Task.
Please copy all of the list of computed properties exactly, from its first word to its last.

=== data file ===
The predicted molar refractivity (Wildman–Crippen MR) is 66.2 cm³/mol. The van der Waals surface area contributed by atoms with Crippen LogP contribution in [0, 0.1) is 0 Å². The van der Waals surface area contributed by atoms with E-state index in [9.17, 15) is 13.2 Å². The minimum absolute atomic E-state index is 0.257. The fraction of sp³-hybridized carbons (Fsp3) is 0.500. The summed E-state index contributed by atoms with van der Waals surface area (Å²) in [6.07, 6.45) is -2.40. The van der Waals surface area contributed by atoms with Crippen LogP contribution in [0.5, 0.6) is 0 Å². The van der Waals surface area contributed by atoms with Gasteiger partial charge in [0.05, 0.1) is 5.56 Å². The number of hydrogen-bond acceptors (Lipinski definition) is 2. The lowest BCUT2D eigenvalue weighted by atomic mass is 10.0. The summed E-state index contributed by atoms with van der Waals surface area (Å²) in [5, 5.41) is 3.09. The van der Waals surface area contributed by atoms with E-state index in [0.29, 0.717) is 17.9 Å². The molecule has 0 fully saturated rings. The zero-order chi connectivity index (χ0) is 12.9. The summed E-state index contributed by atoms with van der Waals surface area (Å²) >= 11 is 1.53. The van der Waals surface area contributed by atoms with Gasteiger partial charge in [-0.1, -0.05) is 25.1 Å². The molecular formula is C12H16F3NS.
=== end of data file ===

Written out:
The predicted molar refractivity (Wildman–Crippen MR) is 66.2 cm³/mol. The van der Waals surface area contributed by atoms with Crippen LogP contribution in [0, 0.1) is 0 Å². The van der Waals surface area contributed by atoms with E-state index in [9.17, 15) is 13.2 Å². The minimum absolute atomic E-state index is 0.257. The fraction of sp³-hybridized carbons (Fsp3) is 0.500. The summed E-state index contributed by atoms with van der Waals surface area (Å²) in [6.07, 6.45) is -2.40. The van der Waals surface area contributed by atoms with Crippen LogP contribution in [0.5, 0.6) is 0 Å². The van der Waals surface area contributed by atoms with Gasteiger partial charge in [0.05, 0.1) is 5.56 Å². The number of hydrogen-bond acceptors (Lipinski definition) is 2. The lowest BCUT2D eigenvalue weighted by atomic mass is 10.0. The summed E-state index contributed by atoms with van der Waals surface area (Å²) in [5, 5.41) is 3.09. The van der Waals surface area contributed by atoms with E-state index in [0.29, 0.717) is 17.9 Å². The molecule has 0 fully saturated rings. The zero-order chi connectivity index (χ0) is 12.9. The summed E-state index contributed by atoms with van der Waals surface area (Å²) >= 11 is 1.53. The van der Waals surface area contributed by atoms with Gasteiger partial charge in [-0.1, -0.05) is 25.1 Å². The molecular formula is C12H16F3NS.